briert at cepu.ca
Fri Nov 1 19:17:03 EST 2002
As a follow up to my initial question, we ran some tests at our company and
here is some of the details
I wrote a test to simulate our environment for which the question was
submitted. I had it reviewed by some skeptics who thought it was a "good
test" and egged me on about another MS victory.
The test basically simulates - in this case 300 users - except for the SQL
server it topped out at 160 users - all doing inserts, updates, deletions,
selects with back end calculations, functions and views.
Each client request involved 1.2 million records in 7 tables.
I did turn off fsync(), because the other database SQL Server has a delayed
writing feature as well. After running the test against each server 4
times - with the skeptics present and part of the test - the PostgreSQL
system outshined the SQL server handily. This is a summary of what
The client machines were all running Windows 2000. Some were dual
processors. The lowest client processor used was 700 MHZ PIII. All our
connected to a 100mb network, no other network activity was present and the
servers were not being used for another purpose. Each client averaged a
transfer of 800K per test.
The Web server is a 700 Mhz Celeron with 384K of Ram running Apache and
The SQL server machine is a dual 733MHZ PIII with 4 18megabytes scsi drives
@ 15K rpm on a wide scsi raid controller with a MAX throughput of 320mb per
channel with 4 channels, 1 GB of RAM and 2 NICS.
The PostgreSQL machine is a single 1.2ghz celeron with a standard IDE drive
(30 gigs) and 5 megabytes of ram.
The test software showed each client CPU(S) being maximized at 100 percent.
The databases contain identical data and all machines were shutdown and
restarted between tests to avoid any caching.
At 160 clients our SQL server max'd out on both CPU's at 80% - the system
was not very responsive to other processes. The PostgreSQL system would
reach 75% and spawn a new process as necessary. Overall it sat at 50%
usage. The system remained very responsive. No failures - the web page
couldn't be delivered - were reported by any clients for this test.
At 300 clients too many failure rates were occurring for the SQL server. We
ranked that test is incomplete. The PostgreSQL reached peaks of 96% usage
but as one skeptic said "It basically stayed at 80%'".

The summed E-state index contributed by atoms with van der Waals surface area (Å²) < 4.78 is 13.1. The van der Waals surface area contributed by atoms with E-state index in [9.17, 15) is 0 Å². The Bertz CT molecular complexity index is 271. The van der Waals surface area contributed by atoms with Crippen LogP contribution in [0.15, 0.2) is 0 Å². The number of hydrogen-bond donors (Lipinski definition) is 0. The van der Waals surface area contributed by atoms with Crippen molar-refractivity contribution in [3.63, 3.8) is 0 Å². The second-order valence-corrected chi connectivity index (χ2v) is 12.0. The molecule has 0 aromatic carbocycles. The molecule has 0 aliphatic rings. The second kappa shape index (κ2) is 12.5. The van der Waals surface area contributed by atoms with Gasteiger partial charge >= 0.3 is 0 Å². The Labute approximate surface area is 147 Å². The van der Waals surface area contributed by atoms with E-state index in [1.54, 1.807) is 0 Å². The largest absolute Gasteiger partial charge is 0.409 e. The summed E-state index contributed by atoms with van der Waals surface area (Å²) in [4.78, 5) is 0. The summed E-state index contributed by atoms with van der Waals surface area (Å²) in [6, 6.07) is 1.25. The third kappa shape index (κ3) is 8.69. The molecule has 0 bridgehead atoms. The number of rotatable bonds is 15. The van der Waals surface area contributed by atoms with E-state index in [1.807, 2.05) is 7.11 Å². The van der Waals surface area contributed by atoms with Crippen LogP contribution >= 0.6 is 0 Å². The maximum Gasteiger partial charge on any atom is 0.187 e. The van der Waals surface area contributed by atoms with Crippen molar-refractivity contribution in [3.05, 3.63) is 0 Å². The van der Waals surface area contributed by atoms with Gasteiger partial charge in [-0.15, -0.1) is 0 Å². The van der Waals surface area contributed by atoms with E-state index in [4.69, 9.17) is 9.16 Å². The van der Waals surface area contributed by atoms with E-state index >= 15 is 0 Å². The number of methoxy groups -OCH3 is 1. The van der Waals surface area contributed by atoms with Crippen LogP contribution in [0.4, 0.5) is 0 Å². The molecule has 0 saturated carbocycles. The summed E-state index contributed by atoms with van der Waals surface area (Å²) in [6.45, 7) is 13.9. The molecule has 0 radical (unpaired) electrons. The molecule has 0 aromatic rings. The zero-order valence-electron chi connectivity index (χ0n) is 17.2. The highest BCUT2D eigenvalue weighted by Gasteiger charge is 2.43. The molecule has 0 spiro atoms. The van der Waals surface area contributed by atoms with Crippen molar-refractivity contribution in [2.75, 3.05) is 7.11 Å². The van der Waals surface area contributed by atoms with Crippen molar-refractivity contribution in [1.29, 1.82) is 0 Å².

Management who saw the test are now questioning why we need SQL server, and
have asked if we can put Linux / PostgreSQL on our other servers. Not yet
As someone who has used SQL server for most of my backend development the
important thing to remember with PostgreSQL is use explain to test your
queries and look for any seq scans and put an index on that field. When you
create an index don't forget to use vacuum on the table to allow PostgreSQL
to use the index. PostgreSQL has most, but not all of the functionality we
use I'm not going to detail this right now, maybe later. PostgreSQL is a
very capable database, and should be strongly considered before a MS SQL
server solution, not for the sole purpose of saving money, but for better
This test is not meant to question the capabilities of other Databases on
Linux, it was an exercise of MS Server + SQL Server vs. RH 7.3 and
We also have considered using SYBASE on Linux, but these test results have
changed our mind.
Forgive any ramblings, it has been a long three weeks.
----- Original Message -----
From: "Chris Herrnberger" <chris123 at magma.ca>
To: <oclug at lists.oclug.on.ca>
Sent: Friday, November 01, 2002 11:39 AM
Subject: Re: [oclug]Postgresql tuning
On Friday 01 November 2002 11:17 am, Ian Wormsbecker wrote:
> I was just roaming around the net and found a document that may be useful
> to those people that were discussing hardware requirements for databases.
> This one is specific to postgresql even so...
Hay this is good. Will review it over the weekend.
Many thanks Ian
oclug mailing list
oclug at lists.oclug.on.ca
More information about the OCLUG